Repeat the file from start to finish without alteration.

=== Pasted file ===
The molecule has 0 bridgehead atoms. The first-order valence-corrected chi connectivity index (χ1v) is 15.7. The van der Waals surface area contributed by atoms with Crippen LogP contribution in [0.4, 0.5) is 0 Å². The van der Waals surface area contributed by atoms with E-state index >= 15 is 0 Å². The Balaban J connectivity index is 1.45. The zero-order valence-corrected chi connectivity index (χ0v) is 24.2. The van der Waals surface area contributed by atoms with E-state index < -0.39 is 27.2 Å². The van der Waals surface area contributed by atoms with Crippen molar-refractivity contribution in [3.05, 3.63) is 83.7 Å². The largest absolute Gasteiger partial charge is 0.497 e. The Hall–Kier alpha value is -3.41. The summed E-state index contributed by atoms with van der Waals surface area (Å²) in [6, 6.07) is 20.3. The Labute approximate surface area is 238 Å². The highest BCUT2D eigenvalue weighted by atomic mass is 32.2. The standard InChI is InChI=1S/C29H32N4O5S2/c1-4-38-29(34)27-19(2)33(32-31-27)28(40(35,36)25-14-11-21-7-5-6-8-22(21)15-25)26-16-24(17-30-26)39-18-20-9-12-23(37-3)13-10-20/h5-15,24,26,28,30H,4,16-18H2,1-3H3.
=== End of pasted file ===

The molecule has 0 bridgehead atoms. The first-order valence-corrected chi connectivity index (χ1v) is 15.7. The van der Waals surface area contributed by atoms with Crippen LogP contribution in [0.4, 0.5) is 0 Å². The van der Waals surface area contributed by atoms with E-state index >= 15 is 0 Å². The Balaban J connectivity index is 1.45. The zero-order valence-corrected chi connectivity index (χ0v) is 24.2. The van der Waals surface area contributed by atoms with E-state index < -0.39 is 27.2 Å². The van der Waals surface area contributed by atoms with Crippen molar-refractivity contribution in [3.05, 3.63) is 83.7 Å². The largest absolute Gasteiger partial charge is 0.497 e. The Hall–Kier alpha value is -3.41. The summed E-state index contributed by atoms with van der Waals surface area (Å²) in [6, 6.07) is 20.3. The Labute approximate surface area is 238 Å². The highest BCUT2D eigenvalue weighted by atomic mass is 32.2. The standard InChI is InChI=1S/C29H32N4O5S2/c1-4-38-29(34)27-19(2)33(32-31-27)28(40(35,36)25-14-11-21-7-5-6-8-22(21)15-25)26-16-24(17-30-26)39-18-20-9-12-23(37-3)13-10-20/h5-15,24,26,28,30H,4,16-18H2,1-3H3.